Peter Arthur: So many people recognize that some students, for example, towards math, have a fixed mindset. They believe they’re just really poor at math and they believe they were born that way. So they rationalize it that they were born. That way, they look at maybe their sister, their brother or their mother or father were also bad math. So they’re bad at math and they give up more easily. And what’s interesting is these students will have a growth mindset in other areas of their life. For example, that student on Saturday may spend five hours on the football field. Why? Because they know through practice they will get better at football and they’ll listen to their coach. They’ll reflect on their performance and they’ll put the effort in and work hard and become a better football player. That same person who feels that way towards football might have a fixed mindset towards math, writing or many other different academic pursuits. So it’s important for us to have students realize that in parts of their life, they might have a fixed mindset and in other parts of their life, they have a growth mindset. And the way we were able to find that approximately 40 percent of our students had a fixed mindset. We use dwek survey that has been very well analyzed within the literature.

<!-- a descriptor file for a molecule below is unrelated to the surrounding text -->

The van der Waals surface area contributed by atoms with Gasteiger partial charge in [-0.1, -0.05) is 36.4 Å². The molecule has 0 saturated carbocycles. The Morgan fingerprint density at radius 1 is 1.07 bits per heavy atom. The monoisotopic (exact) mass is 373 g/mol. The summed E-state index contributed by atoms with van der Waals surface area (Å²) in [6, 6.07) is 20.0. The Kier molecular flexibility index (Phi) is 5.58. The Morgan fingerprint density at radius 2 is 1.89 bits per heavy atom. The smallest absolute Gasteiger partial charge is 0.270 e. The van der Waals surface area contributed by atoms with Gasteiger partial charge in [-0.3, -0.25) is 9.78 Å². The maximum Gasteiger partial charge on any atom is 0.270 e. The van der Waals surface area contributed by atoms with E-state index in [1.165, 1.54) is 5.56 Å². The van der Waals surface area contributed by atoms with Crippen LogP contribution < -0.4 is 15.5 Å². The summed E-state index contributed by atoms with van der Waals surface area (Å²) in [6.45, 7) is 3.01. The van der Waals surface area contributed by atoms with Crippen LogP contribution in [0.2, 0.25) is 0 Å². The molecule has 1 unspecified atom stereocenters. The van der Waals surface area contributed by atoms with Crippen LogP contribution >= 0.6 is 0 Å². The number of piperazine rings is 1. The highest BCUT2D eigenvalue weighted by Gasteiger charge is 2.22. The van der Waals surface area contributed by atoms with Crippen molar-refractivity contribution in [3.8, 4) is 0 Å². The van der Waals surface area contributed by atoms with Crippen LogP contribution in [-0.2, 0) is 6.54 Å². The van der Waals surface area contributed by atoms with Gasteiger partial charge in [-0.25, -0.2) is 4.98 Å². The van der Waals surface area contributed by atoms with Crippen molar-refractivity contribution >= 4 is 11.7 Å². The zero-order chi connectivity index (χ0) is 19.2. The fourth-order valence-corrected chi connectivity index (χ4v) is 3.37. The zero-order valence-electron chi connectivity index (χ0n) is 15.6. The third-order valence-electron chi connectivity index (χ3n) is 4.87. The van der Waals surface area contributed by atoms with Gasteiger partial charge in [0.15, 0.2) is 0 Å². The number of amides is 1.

Steve Pearlman: So let me ask you this you. We encounter this a lot with respect to critical thinking, and certainly we encounter a lot of students who are under the impression that thinking is something innate and they they have it to an ever extent. They’re going to have it and aren’t going to be able to become better at it necessarily. But at the same time, we actually see, I think, a fixed mindset among some faculty with respect to students ability to think critically, that faculty are under the impression that this is something that can’t really be taught. Or if it maybe if it’s something that we are teaching, it’s not something that we’re really able to assess well in students or assess whether or not we’re making any difference. And I guess the question I have for you, just as you’re talking about it, it just occurred to me is what’s your experience with faculty with respect to their perception of students having fixed mindsets or an inability to grow in certain intellectual ways?